The impact of social support on psychological distress for U.S. Afghanistan/Iraq era veterans with PTSD and other psychiatric diagnoses.
This study aimed to examine the degree to which posttraumatic stress disorder (PTSD) affects the relationship between social support and psychological distress for U.S. Afghanistan/Iraq era veterans with and without co-occurring psychiatric disorders. Veterans (N=1825) were administered self-report questionnaires and a structured diagnostic interview as part of a multi-site study of post-deployment mental health through the Department of Veterans Affairs (VA) Mid-Atlantic Mental Illness Research, Education and Clinical Center (MIRECC). Main and interaction effects models assessed the association between psychological distress and social support for three comparisons conditions (Controls vs. PTSD-only, non-PTSD, and PTSD plus co-morbid diagnoses). Having PTSD was a critical factor in attenuating the strength of this association, more so than other diagnoses. Furthermore, those with PTSD plus co-morbid diagnoses did not demonstrate significantly larger attenuation in that association compared to the PTSD-only group, indicating that psychiatric comorbidity may be less important in considering the role of social support in PTSD. By understanding this relationship, new avenues for engaging and enhancing treatment outcomes related to social support for veterans of this cohort may be identified. Additional longitudinal research could help evaluate the effect of PTSD symptom clusters, social support type, and trauma exposure type on these relationships.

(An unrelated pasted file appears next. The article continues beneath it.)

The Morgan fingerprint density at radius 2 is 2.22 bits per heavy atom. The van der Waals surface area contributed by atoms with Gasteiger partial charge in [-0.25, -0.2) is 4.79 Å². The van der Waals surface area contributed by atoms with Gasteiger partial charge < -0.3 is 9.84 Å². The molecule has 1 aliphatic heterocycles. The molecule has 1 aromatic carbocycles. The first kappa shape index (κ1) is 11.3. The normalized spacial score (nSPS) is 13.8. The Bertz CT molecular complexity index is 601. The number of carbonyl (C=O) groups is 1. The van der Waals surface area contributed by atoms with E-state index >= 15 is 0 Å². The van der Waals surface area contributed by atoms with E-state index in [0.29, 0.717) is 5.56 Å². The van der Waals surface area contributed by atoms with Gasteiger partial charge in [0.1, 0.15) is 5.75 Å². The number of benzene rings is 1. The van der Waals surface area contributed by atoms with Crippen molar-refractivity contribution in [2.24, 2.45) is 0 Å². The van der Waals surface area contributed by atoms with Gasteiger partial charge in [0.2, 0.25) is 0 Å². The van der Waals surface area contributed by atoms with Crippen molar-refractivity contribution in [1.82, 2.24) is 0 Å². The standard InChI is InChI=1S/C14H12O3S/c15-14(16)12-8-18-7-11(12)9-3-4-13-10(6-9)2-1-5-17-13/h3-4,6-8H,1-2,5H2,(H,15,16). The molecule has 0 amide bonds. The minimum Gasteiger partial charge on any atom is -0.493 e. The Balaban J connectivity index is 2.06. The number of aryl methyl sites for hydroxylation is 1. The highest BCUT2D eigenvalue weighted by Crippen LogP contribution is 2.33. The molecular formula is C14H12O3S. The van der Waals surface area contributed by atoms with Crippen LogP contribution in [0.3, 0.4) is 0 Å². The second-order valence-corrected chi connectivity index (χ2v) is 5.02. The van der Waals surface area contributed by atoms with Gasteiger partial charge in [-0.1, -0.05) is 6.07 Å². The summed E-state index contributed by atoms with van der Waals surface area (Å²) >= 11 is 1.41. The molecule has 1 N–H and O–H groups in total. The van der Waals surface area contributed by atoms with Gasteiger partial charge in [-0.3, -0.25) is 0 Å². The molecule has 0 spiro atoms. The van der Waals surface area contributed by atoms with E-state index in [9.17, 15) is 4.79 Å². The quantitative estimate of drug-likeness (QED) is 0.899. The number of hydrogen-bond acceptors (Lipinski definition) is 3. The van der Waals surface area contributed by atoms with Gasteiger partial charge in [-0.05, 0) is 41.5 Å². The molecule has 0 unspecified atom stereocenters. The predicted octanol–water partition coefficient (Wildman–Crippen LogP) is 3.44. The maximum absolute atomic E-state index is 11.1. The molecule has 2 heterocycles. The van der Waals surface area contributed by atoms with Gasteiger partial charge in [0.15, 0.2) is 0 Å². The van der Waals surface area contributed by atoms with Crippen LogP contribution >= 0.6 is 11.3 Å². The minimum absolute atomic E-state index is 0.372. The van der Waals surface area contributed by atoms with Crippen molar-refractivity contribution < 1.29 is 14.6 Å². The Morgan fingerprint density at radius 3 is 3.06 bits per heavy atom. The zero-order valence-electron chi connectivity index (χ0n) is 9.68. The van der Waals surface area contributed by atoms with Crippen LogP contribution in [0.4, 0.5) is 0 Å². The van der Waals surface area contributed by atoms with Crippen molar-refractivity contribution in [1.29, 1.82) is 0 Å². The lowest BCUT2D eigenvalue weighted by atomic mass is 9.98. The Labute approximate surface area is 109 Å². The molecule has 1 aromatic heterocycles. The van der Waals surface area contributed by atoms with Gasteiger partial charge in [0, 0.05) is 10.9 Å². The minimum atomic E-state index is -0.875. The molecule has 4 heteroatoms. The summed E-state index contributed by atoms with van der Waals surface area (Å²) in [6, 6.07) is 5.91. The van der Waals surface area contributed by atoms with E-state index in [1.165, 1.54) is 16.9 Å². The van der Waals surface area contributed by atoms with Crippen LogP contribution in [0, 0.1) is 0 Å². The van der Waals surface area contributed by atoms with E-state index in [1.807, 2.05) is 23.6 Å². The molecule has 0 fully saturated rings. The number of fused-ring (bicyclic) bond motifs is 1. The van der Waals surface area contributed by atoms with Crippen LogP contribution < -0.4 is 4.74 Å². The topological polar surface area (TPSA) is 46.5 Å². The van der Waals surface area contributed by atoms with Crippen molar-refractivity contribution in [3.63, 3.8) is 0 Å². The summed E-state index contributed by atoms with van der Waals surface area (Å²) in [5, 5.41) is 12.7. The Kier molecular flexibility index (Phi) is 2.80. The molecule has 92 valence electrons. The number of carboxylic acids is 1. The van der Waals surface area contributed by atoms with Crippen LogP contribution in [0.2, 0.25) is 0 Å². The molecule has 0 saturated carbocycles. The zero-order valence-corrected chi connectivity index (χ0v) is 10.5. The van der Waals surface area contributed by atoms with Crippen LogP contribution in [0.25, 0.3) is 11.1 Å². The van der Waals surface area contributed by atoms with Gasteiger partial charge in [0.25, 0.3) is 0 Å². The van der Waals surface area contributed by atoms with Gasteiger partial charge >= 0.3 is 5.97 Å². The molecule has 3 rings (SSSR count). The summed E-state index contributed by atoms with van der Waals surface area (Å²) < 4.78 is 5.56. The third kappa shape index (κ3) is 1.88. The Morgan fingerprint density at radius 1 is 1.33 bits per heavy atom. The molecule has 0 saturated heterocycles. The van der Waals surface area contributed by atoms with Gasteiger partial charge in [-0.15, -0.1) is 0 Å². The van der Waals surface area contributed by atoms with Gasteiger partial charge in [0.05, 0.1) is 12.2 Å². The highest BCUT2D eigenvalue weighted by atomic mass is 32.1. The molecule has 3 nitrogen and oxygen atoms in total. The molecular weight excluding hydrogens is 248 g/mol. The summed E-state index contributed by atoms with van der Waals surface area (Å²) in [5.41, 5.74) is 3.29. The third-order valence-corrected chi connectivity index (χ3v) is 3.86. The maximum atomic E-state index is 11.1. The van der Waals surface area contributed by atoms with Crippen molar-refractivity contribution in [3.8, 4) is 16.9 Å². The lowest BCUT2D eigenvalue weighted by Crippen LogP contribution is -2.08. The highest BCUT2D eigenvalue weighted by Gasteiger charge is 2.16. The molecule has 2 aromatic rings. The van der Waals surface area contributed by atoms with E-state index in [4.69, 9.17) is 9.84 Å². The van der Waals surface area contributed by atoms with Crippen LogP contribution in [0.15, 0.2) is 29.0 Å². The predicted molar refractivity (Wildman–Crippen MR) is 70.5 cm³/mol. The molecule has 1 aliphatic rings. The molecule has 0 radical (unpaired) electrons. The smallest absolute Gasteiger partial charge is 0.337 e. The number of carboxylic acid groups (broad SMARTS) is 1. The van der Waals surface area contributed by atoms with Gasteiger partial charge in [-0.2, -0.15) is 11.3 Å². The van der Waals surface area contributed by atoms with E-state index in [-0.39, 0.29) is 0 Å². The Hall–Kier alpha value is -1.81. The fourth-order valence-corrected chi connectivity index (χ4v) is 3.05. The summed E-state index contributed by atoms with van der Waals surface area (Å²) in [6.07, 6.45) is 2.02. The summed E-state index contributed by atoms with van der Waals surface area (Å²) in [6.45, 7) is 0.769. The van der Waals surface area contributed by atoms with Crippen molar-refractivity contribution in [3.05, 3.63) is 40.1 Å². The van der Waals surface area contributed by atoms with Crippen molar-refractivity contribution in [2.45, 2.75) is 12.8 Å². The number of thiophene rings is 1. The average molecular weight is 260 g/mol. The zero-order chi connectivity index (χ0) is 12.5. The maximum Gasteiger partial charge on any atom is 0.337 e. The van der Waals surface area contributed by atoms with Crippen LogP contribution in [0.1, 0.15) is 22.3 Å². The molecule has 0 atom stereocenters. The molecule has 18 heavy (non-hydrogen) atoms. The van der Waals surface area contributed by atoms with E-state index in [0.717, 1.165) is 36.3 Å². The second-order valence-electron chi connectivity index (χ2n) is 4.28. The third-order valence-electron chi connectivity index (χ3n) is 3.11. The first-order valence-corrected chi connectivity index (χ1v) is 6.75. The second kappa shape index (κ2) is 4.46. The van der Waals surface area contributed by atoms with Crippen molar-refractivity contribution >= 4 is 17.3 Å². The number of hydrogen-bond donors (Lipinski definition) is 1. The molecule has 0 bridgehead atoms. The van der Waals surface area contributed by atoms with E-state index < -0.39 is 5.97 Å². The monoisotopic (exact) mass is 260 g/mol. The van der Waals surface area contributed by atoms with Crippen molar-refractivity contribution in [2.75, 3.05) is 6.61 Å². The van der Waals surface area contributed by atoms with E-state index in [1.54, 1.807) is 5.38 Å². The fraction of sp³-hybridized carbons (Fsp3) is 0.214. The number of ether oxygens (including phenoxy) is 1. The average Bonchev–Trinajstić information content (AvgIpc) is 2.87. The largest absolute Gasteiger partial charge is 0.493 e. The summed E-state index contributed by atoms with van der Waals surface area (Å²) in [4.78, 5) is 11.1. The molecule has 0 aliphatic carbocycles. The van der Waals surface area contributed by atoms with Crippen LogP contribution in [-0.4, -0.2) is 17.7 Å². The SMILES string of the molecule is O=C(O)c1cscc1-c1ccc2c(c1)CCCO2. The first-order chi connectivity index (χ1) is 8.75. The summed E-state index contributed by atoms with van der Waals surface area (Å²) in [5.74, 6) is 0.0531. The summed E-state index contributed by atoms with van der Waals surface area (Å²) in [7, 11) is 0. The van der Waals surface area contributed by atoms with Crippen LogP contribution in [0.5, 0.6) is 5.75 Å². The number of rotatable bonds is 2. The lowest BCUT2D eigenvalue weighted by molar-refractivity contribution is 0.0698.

Brancu, M; Thompson, NL; Beckham, JC; Green, KT; Calhoun, PS; Elbogen, EB; Robbins, AT; Fairbank, JA; VA Mid-Atlantic MIRECC Registry Workgroup, ; Wagner, HR
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